Please be advised that adding another user to your “Ignore” list via your User Control Panel can be a useful tactic, which blocks posts and private messages by members whose commentary you’d rather avoid reading.

7. We have the right to reproduce statements made in the forums.
The Chronicle of the Horse may copy, quote, link to or otherwise reproduce posts, or portions of posts, in print or online for advertising or editorial purposes, if attributed to their original authors, and by posting in this forum, you hereby grant to The Chronicle of the Horse a perpetual, non-exclusive license under copyright and other rights, to do so.

8. We reserve the right to enforce and amend the rules.
The moderators may delete, edit, move or close any post or thread at any time, or refrain from doing any of the foregoing, in their discretion, and may suspend or revoke a user’s membership privileges at any time to maintain adherence to the rules and the general spirit of the forum. These rules may be amended at any time to address the current needs of the board.

Please see our full Terms of Service and Privacy Policy for more information.

Thanks for being a part of the COTH forums!

(Revised 1/26/16)
See more
See less

Understanding Shoulder & Haunch Aids

Collapse
X
  • Filter
  • Time
  • Show
Clear All
new posts

  • Understanding Shoulder & Haunch Aids

    I am a noob to dressage to please bear with me...

    I was recently struck with the idea that different aids should control different parts of the horse's body. My idea more specifically entails using the reins to control the shoulders and my legs to control the haunches. Is this correct, or am I oversimplifying things?

    This question mostly relates to lateral work, but is also relevant to lifting the shoulders (i.e. lifting of hands to lift shoulders).
    Last edited by AlieRider; Feb. 22, 2013, 06:10 PM. Reason: Spelling duh...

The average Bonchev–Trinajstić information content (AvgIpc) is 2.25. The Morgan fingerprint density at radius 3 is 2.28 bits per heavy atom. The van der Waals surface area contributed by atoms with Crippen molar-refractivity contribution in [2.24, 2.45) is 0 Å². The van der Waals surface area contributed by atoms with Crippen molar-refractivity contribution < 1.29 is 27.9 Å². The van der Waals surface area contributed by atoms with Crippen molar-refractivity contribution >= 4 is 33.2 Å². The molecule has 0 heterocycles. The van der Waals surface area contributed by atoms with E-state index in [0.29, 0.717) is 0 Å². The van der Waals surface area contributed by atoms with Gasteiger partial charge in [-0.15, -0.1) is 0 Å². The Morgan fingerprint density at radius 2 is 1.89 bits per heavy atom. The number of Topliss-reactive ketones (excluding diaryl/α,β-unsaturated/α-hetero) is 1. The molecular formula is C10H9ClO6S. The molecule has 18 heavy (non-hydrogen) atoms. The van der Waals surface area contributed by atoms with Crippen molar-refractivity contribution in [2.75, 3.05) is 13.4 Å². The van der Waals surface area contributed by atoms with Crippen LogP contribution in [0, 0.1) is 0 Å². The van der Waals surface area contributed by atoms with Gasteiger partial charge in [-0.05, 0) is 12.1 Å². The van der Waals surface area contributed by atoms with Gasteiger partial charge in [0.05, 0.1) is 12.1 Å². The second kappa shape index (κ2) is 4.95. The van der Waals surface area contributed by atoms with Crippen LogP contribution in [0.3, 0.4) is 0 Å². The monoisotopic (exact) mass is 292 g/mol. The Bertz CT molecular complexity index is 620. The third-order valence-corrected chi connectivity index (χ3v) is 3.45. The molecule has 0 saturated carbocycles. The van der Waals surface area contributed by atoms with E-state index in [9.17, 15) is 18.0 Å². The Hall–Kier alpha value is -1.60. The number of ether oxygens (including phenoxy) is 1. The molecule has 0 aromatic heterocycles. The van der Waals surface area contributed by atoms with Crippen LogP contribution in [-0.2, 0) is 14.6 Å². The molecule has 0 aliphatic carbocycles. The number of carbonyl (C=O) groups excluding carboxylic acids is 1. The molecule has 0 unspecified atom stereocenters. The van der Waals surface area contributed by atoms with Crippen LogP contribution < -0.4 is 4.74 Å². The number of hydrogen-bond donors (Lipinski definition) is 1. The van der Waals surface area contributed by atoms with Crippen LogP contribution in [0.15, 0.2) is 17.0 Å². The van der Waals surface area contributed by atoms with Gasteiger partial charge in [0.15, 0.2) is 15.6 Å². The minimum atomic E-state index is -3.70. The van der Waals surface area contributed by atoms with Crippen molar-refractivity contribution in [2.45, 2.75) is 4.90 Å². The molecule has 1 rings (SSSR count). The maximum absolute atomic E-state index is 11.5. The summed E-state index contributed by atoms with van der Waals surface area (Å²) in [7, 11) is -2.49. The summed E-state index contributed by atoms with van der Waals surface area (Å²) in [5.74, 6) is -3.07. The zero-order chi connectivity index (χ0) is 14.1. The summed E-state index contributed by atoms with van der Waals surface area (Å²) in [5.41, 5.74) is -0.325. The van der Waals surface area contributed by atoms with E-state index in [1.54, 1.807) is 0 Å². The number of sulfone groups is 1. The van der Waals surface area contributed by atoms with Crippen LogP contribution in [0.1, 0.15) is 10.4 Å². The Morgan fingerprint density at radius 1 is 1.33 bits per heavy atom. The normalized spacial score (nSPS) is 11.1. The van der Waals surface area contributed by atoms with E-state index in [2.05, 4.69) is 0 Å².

• #2
    I know you'll get real help here soon, but I just had to quickly help you with "haunches".
    Patience pays.

    Comment


    • #3
      Nope, not oversimplified. Oversimplified would be: Hands control the front, legs control the butt.

      Comment


      • #4
        Are you familiar with the rein effects? I was "forced" to memorize them as a small child by my ex-cavalry riding instructor They didn't really make sense until I was a bit older, but one day -- when I was struggling with renvers -- they did!

        Here are a couple of good rein effects links:
        http://www.classical-equitation.com/ReinAids.htm
        http://glenshee.blogspot.com/2008/08...roduction.html
        Piaffe Girl -- Dressage. Fashionably.
        http://piaffegirl.wordpress.com/
        https://www.facebook.com/PiaffeGirl

        Comment


        • #5
          Don't forget your seat as an aid. When I think aids I think seat, then leg, then reins, in that order. How you use your seat affects what the horse does with its haunches.

          Comment


          • #6
            Originally posted by twelvebelles View Post
            Don't forget your seat as an aid. When I think aids I think seat, then leg, then reins, in that order. How you use your seat affects what the horse does with its haunches.
            Very accurate whether turn on the forehand or turn on the haunches.

            Very little comes from the reins. A great deal from the use of inside and outside leg, in conjunction with the seat.